Doc Rivers is a tremendous basketball coach, but he's a truly remarkable politician.
That's been the case over virtually his entire coaching career. Rivers' improvement on the clipboard has elevated him near the top of his craft, but it was an inherent ability to reach players and negotiate on-court differences that made Rivers such an interesting coaching talent to begin with. So much of an NBA coaching staff's work is managerial, and Rivers has mastered the art of conflict minimization. Everything is handled with both authority and charisma.
All of which goes to explain why Rivers—as reported by Adrian Wojnarowski of Yahoo Sports—decided to shoulder the blame for Ray Allen's departure and shield his locker room from an irritating external influence:
People can use all the Rondo stuff – and it was there, no doubt about that – but it was me more than Rondo," said Rivers, who is working as an NBC analyst during the Olympics. "I'm the guy who gave Rondo the ball. I'm the guy who decided that Rondo needed to be more of the leader of the team. That doesn't mean guys liked that – and Ray did not love that – because Rondo now had the ball all the time.
Think about everything [Allen] said when he left, 'I want to be more of a part of the offense.' Everything was back at Rondo. And I look at that, and say, 'That's not Rondo's fault.' That's what I wanted Rondo to do, and that's what Rondo should've done. Because that's Rondo's ability. He's the best passer in the league. He has the best feel in the league. He's not a great shooter, so he needs the ball in his hands to be effective. And that bothered Ray.
"And not starting [games] bothered Ray. I did examine it, and the conclusion I came back to was this: By doing the right things, we may have lost Ray. If I hadn't done that, I would've been a hypocrite. In the opening speech I make every year, I tell the team: 'Every decision I make is going to be what's good for the team, and it may not be what's good for the individual.'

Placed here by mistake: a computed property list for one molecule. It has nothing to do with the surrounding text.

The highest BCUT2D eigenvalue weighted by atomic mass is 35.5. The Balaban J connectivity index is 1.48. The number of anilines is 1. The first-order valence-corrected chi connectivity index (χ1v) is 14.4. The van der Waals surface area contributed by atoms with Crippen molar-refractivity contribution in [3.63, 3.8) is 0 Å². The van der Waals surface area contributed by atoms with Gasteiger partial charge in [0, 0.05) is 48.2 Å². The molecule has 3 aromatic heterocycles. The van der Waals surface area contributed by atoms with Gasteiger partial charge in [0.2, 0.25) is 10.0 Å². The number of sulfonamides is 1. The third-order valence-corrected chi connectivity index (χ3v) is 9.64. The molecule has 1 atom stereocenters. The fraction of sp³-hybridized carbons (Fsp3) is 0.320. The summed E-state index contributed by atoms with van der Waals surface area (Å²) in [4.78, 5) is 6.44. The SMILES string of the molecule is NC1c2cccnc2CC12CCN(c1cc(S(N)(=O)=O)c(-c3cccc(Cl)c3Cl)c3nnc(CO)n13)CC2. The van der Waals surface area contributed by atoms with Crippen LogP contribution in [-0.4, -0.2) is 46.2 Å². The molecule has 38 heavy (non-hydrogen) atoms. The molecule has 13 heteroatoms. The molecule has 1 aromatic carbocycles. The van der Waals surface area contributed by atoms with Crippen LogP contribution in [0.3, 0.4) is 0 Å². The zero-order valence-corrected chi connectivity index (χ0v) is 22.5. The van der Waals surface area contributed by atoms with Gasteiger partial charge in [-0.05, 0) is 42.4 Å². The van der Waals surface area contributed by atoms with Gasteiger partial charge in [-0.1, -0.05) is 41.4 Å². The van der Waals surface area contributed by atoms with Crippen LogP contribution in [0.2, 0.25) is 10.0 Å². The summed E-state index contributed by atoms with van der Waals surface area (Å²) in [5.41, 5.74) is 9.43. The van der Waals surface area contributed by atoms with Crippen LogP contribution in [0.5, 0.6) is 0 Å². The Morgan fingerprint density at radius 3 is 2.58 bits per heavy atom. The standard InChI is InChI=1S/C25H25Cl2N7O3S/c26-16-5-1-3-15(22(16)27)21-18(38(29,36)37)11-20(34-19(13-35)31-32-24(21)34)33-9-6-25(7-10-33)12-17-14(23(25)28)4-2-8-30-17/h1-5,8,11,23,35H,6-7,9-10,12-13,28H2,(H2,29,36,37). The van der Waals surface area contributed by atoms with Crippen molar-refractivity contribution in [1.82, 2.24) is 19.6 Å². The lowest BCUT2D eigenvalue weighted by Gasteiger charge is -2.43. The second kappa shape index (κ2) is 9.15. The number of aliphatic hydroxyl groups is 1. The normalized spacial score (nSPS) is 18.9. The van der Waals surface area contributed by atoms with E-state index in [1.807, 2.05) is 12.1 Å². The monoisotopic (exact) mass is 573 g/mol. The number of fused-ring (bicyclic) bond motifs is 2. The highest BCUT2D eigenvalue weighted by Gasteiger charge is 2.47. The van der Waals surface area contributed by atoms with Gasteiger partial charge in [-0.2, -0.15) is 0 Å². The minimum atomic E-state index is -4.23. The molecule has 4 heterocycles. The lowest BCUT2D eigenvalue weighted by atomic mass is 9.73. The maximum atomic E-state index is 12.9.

Rivers is undoubtedly right, if only in the sense that Allen would be an extremely petty man to move teams on the basis of his relationship with Rondo alone. We know him to be more intelligent and more complex than that. Surely a variety of factors—including, but not limited to, those discussed above—went into Allen's Miami defection. Any decision of such magnitude demands careful consideration, and Allen is just the kind of athlete to grant it such.
And that truth, in a nutshell, is part of what makes Rivers such a brilliant leader and communicator. He accepts blame, speaks the truth and defends Rondo in one fell swoop—completely changing the nature of the conversation and bringing Allen's move to Boston some much-needed clarity (and sanity).
Allen didn't betray the Celtics. He was looking for things the team could no longer provide. Although his possibly-strained relationship with Rondo may not have helped matters, those lamenting Allen's departure have the team's more general direction to blame.
That's a shame, but it happens. Having only Rivers' sound decision-making to blame may not be as cathartic for Celtic fans, but that's the way it goes with fair portrayals given by a voice of reason. Anyone with a creative mind can make a man into a villain, but that doesn't make the bits of circumstantial evidence any more conclusive than they actually are.
It's true that Rivers has every reason in the world to try to cool down a rumor of his locker room's failures, but all he really did in this case was the very thing he's done so deftly for so long: offer the momentum-driven world of sports a chance to slow down and a chance to benefit from a more sensible perspective.